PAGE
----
If we leave the EU and the single market, we are no longer obliged to allow EU citizens to move to the UK. This is because we would no longer be signed up to the EU's Free Movement of Persons policy. However if we want British citizens to keep rights in the EU, we may have to offer similar rights to EU citizens here.

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Regulatory freedom

Outside the EU single market, we would no longer be bound by EU regulations. However we will still be a member of the WTO, and many free trade agreements include an obligation to align regulations.

For instance, the Trans Pacific Partnership, a proposed trade deal between the US and 11 other countries which Donald Trump has withdrawn support from, forces countries to align their regulations.

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Soft Brexit

This is a compromise recommended by businesses and trade unions

The Trades Union Congress (TUC), which represents almost all UK trade unions, says "joining the EEA is obviously best". (The EEA is the arrangement that Norway, Iceland and Liechtenstein have with the EU, under which they are part of the single market.)

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Major business organisations including the Confederation of British Industry and the British Chamber of Commerce have also endorsed staying in the single market, at least as a temporary measure.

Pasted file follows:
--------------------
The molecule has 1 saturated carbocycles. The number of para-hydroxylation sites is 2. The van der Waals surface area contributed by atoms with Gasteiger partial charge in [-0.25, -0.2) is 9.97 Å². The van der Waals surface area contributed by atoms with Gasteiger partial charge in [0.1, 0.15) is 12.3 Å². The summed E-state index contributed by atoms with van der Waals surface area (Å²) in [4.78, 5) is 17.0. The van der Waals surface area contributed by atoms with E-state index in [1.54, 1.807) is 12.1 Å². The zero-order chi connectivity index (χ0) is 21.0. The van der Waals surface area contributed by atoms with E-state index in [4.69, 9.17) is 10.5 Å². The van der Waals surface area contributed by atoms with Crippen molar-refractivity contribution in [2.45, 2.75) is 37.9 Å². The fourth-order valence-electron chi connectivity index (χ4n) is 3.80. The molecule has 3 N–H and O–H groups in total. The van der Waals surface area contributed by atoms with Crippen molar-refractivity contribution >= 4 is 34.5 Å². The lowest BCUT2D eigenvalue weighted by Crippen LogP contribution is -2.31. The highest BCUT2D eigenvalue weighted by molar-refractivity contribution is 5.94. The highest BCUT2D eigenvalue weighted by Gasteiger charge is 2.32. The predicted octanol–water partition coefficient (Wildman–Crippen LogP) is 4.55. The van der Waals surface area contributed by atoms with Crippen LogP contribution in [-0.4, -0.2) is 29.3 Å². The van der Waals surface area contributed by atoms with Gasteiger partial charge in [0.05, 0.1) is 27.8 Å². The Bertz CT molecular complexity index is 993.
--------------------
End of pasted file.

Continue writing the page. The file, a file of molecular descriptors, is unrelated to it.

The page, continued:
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The CBI has also said we should stay in the customs union (a related EU initiative that eases trade between countries) for the long term.

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£800 million a week cost to the economy

This is in the Government's own report.

BuzzFeed's Alberto Nardelli, who has seen the leaked figures, reports:

The softest Brexit option of continued single-market access through membership of the European Economic Area would, in the longer term, still lower growth by 2%.

This equates to around £800m per week in 15 years time.

Costs and benefits of different trade rules are included in the Government numbers.

The negative effect on the economy would vary from region to region, with the North East worst affected. Effects on different regions are in the 'single market' column of the table below.

table

 

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£150-170 million a week contribution to the EU budget

Countries in the single market, but which are not EU members, have to contribute to the EU budget at a slightly lower rate than EU members.

Norway is the closest example to a possible UK soft Brexit.

Based on Norway's relationship, the House of Commons has estimated a 25% reduction in UK contributions to the EU, and independent think tank Open Europe has estimated a 12% drop.

This would bring the current membership fee of around £200m down to between £150m and £170m.

The saving in the membership fee would therefore be smaller than the cost to the economy of leaving the EU.

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Less tax revenue to pay for the NHS